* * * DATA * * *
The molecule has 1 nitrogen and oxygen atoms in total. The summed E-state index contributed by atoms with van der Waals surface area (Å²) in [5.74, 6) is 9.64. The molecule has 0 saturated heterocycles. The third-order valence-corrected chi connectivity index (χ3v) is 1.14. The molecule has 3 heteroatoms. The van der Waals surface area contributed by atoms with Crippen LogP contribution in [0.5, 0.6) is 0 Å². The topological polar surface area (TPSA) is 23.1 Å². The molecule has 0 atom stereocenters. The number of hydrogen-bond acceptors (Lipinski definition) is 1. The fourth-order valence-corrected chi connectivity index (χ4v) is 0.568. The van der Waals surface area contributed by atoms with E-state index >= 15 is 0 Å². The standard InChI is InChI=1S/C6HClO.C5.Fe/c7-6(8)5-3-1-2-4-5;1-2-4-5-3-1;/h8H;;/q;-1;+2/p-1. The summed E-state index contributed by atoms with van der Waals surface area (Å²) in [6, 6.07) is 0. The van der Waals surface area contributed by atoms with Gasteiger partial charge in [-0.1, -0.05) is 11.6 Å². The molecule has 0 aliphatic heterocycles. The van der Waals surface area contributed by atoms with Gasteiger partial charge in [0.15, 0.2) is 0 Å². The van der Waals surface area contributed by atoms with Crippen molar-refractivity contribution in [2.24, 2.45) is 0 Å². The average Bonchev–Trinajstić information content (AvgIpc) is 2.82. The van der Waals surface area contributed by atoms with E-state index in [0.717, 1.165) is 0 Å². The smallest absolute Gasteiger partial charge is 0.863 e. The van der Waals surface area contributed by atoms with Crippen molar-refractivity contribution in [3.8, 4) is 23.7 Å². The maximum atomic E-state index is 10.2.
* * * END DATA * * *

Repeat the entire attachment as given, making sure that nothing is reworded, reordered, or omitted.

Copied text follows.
The molecule has 1 nitrogen and oxygen atoms in total. The summed E-state index contributed by atoms with van der Waals surface area (Å²) in [5.74, 6) is 9.64. The molecule has 0 saturated heterocycles. The third-order valence-corrected chi connectivity index (χ3v) is 1.14. The molecule has 3 heteroatoms. The van der Waals surface area contributed by atoms with Crippen LogP contribution in [0.5, 0.6) is 0 Å². The topological polar surface area (TPSA) is 23.1 Å². The molecule has 0 atom stereocenters. The number of hydrogen-bond acceptors (Lipinski definition) is 1. The fourth-order valence-corrected chi connectivity index (χ4v) is 0.568. The van der Waals surface area contributed by atoms with E-state index >= 15 is 0 Å². The standard InChI is InChI=1S/C6HClO.C5.Fe/c7-6(8)5-3-1-2-4-5;1-2-4-5-3-1;/h8H;;/q;-1;+2/p-1. The summed E-state index contributed by atoms with van der Waals surface area (Å²) in [6, 6.07) is 0. The van der Waals surface area contributed by atoms with Gasteiger partial charge in [-0.1, -0.05) is 11.6 Å². The molecule has 0 aliphatic heterocycles. The van der Waals surface area contributed by atoms with Gasteiger partial charge in [0.15, 0.2) is 0 Å². The van der Waals surface area contributed by atoms with Crippen molar-refractivity contribution in [2.24, 2.45) is 0 Å². The average Bonchev–Trinajstić information content (AvgIpc) is 2.82. The van der Waals surface area contributed by atoms with E-state index in [0.717, 1.165) is 0 Å². The smallest absolute Gasteiger partial charge is 0.863 e. The van der Waals surface area contributed by atoms with Crippen molar-refractivity contribution in [3.8, 4) is 23.7 Å². The maximum atomic E-state index is 10.2.